A Librarian Goes to Book City
Approximately an hour away from Seoul, surprisingly close to the border with North Korea, there is a magical place where books are said to outnumber people at a ratio of 20:1. Some 250 Korean publishers have offices in Paju Book City, which the Korean government helped bring into being. Fortunately the resident companies include KSI (Korean Studies Information Co), who supplies us with Korean e-books as well as the incredibly comprehensive database that goes by the acronym KISS, which means that we have both a reason to go to this book lover’s paradise and a local tour guide to show it to us as well.
The main attraction for bibliophiles in Paju Book City goes by the unwieldy English name of the Asian Publication Culture Information Center, but it is an extremely attractive structure, both outside and inside. The wood interior features an infinite number of cubbyholes containing as many books. They are donated by publishers and may be read onsite at will--no librarian intervention necessary. Naturally there is a coffee shop, which allows you to prolong your visit past the point of sleepiness or hunger. But of course there is a hotel as well. Staying there is on my bucket list.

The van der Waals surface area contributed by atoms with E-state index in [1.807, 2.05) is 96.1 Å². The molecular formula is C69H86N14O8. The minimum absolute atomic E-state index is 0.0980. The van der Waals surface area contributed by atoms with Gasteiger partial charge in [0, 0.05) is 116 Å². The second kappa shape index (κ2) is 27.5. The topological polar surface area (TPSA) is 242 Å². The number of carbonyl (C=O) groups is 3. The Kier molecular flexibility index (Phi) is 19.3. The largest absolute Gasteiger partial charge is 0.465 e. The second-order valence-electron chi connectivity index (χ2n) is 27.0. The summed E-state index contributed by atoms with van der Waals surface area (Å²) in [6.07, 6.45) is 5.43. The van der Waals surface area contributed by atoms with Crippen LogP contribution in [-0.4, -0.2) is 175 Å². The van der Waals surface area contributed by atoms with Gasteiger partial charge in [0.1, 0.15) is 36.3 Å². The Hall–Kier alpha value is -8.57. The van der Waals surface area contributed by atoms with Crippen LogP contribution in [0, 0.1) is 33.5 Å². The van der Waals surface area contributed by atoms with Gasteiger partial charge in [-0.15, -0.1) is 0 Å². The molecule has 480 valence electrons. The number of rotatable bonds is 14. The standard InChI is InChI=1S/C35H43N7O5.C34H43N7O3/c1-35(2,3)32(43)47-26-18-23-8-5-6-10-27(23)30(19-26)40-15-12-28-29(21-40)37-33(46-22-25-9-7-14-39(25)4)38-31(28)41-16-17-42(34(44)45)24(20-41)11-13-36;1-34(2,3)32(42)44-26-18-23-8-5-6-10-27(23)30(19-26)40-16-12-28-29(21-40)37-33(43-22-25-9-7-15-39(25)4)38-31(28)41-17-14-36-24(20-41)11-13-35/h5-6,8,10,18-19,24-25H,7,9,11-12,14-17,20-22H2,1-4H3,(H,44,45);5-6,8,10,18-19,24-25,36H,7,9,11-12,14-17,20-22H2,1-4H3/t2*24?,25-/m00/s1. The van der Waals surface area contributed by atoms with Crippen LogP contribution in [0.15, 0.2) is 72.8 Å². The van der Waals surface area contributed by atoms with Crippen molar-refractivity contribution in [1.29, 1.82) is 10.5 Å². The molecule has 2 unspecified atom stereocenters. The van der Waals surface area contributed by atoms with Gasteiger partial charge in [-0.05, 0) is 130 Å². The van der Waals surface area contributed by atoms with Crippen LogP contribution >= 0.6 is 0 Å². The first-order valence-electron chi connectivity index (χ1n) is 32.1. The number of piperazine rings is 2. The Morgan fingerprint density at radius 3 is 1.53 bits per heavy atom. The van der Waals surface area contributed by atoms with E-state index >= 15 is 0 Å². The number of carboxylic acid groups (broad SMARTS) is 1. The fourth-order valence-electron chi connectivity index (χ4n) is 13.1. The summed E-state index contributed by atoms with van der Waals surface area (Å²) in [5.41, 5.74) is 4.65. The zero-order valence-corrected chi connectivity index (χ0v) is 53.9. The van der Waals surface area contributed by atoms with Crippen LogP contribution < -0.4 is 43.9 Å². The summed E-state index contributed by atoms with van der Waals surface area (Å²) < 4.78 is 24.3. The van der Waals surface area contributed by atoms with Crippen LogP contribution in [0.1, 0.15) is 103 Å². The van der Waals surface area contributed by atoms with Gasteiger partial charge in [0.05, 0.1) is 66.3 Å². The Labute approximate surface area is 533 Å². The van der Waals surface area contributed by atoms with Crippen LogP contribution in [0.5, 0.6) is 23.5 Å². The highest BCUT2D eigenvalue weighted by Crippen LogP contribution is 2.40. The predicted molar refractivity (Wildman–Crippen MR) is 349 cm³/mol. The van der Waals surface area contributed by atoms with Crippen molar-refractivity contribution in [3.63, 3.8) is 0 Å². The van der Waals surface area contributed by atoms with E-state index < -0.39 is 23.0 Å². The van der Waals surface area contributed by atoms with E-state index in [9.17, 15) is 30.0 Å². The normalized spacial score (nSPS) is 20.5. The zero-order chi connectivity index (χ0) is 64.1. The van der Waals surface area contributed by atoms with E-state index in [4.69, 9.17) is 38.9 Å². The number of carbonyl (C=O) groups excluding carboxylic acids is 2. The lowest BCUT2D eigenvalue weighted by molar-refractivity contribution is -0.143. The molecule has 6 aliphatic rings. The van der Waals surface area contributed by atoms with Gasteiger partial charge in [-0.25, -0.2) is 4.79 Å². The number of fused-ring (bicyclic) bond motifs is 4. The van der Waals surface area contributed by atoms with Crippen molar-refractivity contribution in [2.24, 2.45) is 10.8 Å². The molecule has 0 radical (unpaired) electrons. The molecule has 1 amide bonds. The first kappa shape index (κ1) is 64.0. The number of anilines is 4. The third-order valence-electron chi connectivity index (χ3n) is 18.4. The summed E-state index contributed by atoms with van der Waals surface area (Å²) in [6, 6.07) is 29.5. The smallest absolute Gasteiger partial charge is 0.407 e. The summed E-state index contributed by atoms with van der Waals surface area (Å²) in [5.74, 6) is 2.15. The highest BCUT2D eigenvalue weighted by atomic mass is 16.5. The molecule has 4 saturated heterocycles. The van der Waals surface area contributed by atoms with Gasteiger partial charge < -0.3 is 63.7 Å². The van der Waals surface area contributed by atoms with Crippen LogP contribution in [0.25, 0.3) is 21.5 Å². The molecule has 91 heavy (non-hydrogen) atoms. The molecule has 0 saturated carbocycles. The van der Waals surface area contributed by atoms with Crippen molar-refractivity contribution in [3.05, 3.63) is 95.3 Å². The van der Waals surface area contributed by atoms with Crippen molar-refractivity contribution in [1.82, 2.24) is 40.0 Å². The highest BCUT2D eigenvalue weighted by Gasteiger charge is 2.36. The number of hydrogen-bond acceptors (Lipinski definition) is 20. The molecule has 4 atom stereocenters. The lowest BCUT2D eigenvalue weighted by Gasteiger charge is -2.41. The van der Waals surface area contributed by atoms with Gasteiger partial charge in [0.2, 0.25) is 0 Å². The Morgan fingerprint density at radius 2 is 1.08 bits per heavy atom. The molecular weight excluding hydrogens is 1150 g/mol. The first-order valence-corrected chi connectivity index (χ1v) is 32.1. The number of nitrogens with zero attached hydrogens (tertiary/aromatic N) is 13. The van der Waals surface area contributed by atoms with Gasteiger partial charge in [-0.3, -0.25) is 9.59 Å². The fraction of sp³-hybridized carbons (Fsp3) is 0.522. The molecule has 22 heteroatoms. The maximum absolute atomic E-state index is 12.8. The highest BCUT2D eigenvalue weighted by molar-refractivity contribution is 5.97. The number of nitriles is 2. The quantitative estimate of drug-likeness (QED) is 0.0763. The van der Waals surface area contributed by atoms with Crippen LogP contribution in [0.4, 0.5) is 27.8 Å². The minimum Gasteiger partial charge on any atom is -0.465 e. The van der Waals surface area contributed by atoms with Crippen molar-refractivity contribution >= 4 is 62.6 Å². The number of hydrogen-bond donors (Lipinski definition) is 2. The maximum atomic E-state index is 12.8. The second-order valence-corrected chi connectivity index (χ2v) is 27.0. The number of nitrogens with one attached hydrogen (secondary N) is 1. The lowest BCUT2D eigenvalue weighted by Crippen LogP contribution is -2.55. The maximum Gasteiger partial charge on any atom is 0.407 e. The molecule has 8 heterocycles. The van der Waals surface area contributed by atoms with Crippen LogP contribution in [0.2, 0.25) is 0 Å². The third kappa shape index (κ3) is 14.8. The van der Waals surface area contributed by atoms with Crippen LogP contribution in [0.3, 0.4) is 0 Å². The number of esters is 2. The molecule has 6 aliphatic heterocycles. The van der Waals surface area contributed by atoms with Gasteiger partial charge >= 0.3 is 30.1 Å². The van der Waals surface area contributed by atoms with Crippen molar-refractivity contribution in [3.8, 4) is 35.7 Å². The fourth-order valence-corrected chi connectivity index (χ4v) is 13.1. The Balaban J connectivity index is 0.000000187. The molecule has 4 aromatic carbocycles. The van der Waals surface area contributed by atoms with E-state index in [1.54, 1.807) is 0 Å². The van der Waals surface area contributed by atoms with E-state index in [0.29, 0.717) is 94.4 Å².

Fittingly, the building also contains a museum dedicated to the history of printing in Korea. One can never be reminded too often that movable type--made of metal--originated in this country in the century prior to Gutenberg. Thanks to our magnanimous host, we received a private tutorial in printing on historic presses and learned to sew our own books with a traditional Korean binding technique.